Once all the planks are bonded, the tedious task of producing trim and king plank patterns was started. We found that the most efficient method for producing accurate patterns of complex trim sections and curves was the use of thick construction paper, masking tape and a brightly colored wax crayon. By tightly masking the thick paper over the section being patterned, the edge of the crayon can easily reproduce the exact edges of the planks with only a small amount of pressure being applied to the topside of the paper. The patterns were then cutout and tacked directly to the teak using 3M spay adhesive. Once the pattern was on the teak, 3/16" margins were hand drawn onto the pattern and the band saw was then used to follow the margin lines on the pattern to produce perfectly fitting curves. The king planks and trim were cut from 1/2" thick x 10" x 8' pre-cut and planed boards. The total cost for the teak required for the king planks and trim was considerably more than expected at approximately $800. Although every effort was made to minimize scrap, we found ourselves with two full boxes of oddly shaped 1/2" scrap teak that we hope to eventually find a good use for. In the meantime, we try not to think about it much.

Producing paper patterns and cutting all the king planks and trim sections required another 3 full weekends or approximately 140 man hours of labor. An additional day was required to bond the king planks and trim boards into position thus, completing the bonding part of the job. At this point the teak deck is in position and it looks absolutely filthy with black epoxy everywhere and your fellow boaters certain that you've lost your mind and wasted lots of money, but don't fear, as the hard part is over.

The next step is filling of the grooves between the planks with either polysulfide caulk or epoxy/404/graphite depending on your preference and thickness of your planks. It is also important to use syringes filled with a low viscosity blend of epoxy/404/graphite to fill every one of the 2500 screw holes before filling the grooves. This will require approximately 6 hours with two people working and is extremely important in order to assure a water-tight deck.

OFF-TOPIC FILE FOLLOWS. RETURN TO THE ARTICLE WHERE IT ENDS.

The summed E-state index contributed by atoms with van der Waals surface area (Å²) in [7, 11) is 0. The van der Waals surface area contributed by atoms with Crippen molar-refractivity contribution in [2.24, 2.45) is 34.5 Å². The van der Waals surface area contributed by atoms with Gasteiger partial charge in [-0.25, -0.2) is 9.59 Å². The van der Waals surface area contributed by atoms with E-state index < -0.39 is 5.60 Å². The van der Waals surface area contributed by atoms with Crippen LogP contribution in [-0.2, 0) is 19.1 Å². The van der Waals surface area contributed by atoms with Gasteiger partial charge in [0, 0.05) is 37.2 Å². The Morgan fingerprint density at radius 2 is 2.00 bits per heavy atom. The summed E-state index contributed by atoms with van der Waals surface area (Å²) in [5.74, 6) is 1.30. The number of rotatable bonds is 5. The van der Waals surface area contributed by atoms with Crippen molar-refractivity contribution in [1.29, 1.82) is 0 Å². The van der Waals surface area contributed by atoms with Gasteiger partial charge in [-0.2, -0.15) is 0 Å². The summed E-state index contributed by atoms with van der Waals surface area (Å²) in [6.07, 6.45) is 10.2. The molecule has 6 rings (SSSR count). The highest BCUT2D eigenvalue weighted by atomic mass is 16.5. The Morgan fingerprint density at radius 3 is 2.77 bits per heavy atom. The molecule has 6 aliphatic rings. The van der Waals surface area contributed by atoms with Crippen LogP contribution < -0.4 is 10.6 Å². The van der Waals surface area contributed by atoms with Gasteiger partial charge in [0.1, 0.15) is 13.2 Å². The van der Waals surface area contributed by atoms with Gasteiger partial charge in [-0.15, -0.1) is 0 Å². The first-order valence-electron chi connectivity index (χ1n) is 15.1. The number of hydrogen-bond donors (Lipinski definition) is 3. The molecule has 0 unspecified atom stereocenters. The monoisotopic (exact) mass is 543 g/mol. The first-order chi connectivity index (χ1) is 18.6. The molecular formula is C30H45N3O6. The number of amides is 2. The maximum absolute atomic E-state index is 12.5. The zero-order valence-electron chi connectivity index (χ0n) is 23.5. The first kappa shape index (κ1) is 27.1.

Once all the grooves are filled, the really fun and extremely dirty part begins…the dreaded sanding. We found that the best way to achieve a smoothly sanded deck in a reasonable period of time was through the use of industrial floor sanders. The large orbital sander with 60 grit pads removes a large quantity of material from the surface in only hours. In fact, we sanded off 160 pounds of teak and filler in just 12 hours. Your neighbors will truly love you for this, so make sure this part of the job is completed during the week when fewer people are at the marina and on a day with no wind.

The Complete Refit of Trim - Part III Epoxy Bonding, King Plank Pattern, Filling and Finishing
Kenneth Newell
09/06/2006, Long Beach Shoreline Marina, CA

Figure 17 - Final dry lay-up with drains and through-deck holes located and sized. The most time consuming and yet most satisfying parts of the job are the trim details. It seems that even the biggest jobs get judged on the smallest details.

Probably the most difficult aspect of laying a teak deck is the repetition of the process. Once the dry lay of all the planks has been completed, you get the opportunity and shear pleasure of removing all 2500 screws and 500 some odd steam bent planks just so you can repeat the process all over again for bonding. However, before you begin removing those screws and planks, it is very important that you mark the position of every screw and washer relative to each plank and each plank gets numbered in an easily identifiable manner. In addition, every joint between planks needs to be marked for trimming and centerline planks need to be precisely marked for the king plank pattern of choice.

The Complete Refit of Trim - Part II Steam Bending Teak Planks, Margin Boards and Dry Lay-out
Kenneth Newell
09/06/2006, Long Beach Shoreline Marina, CA

Figure 16 - Photo from the bowsprit showing the complete dry lay of the teak foredeck without the king plank. The king plank and hatch margin boards will be the last pieces to be patterned, cut and bonded. The bent planks will remain unbonded for 3 weeks in order to achieve the maximum relaxation to maintain the bent form.

Steam bending and dry laying the teak planks on the foredeck required 2500 screws and washers, approximately $4500 worth of teak, 30 propane bottles, two cell phones and 15 cases of beer.